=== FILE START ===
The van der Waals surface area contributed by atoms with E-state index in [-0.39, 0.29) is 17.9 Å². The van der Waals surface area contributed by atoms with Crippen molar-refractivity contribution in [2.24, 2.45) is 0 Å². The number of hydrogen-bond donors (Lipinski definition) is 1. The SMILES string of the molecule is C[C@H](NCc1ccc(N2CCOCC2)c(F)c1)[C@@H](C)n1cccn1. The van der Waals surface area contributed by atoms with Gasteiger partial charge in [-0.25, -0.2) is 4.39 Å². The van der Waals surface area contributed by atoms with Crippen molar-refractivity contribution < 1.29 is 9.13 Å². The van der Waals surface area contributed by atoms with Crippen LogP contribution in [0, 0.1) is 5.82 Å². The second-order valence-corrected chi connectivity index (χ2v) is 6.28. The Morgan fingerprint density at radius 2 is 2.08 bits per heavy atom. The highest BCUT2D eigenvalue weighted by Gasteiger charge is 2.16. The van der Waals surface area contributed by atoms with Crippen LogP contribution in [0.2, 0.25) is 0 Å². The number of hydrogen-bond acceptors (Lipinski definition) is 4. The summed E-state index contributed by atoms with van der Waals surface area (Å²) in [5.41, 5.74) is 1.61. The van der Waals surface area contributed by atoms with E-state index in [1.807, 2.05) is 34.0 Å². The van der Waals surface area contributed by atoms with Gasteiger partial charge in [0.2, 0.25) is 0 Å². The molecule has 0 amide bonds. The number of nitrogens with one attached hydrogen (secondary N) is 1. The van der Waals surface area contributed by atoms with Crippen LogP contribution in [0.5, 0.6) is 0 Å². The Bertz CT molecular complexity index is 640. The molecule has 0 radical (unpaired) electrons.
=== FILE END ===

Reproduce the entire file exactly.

The van der Waals surface area contributed by atoms with E-state index in [-0.39, 0.29) is 17.9 Å². The van der Waals surface area contributed by atoms with Crippen molar-refractivity contribution in [2.24, 2.45) is 0 Å². The number of hydrogen-bond donors (Lipinski definition) is 1. The SMILES string of the molecule is C[C@H](NCc1ccc(N2CCOCC2)c(F)c1)[C@@H](C)n1cccn1. The van der Waals surface area contributed by atoms with Gasteiger partial charge in [-0.25, -0.2) is 4.39 Å². The van der Waals surface area contributed by atoms with Crippen molar-refractivity contribution < 1.29 is 9.13 Å². The van der Waals surface area contributed by atoms with Crippen LogP contribution in [0, 0.1) is 5.82 Å². The second-order valence-corrected chi connectivity index (χ2v) is 6.28. The Morgan fingerprint density at radius 2 is 2.08 bits per heavy atom. The highest BCUT2D eigenvalue weighted by Gasteiger charge is 2.16. The van der Waals surface area contributed by atoms with Crippen LogP contribution in [0.2, 0.25) is 0 Å². The number of hydrogen-bond acceptors (Lipinski definition) is 4. The summed E-state index contributed by atoms with van der Waals surface area (Å²) in [5.41, 5.74) is 1.61. The van der Waals surface area contributed by atoms with E-state index in [1.807, 2.05) is 34.0 Å². The van der Waals surface area contributed by atoms with Gasteiger partial charge in [0.2, 0.25) is 0 Å². The molecule has 0 amide bonds. The number of nitrogens with one attached hydrogen (secondary N) is 1. The van der Waals surface area contributed by atoms with Crippen LogP contribution in [0.5, 0.6) is 0 Å². The Bertz CT molecular complexity index is 640. The molecule has 0 radical (unpaired) electrons.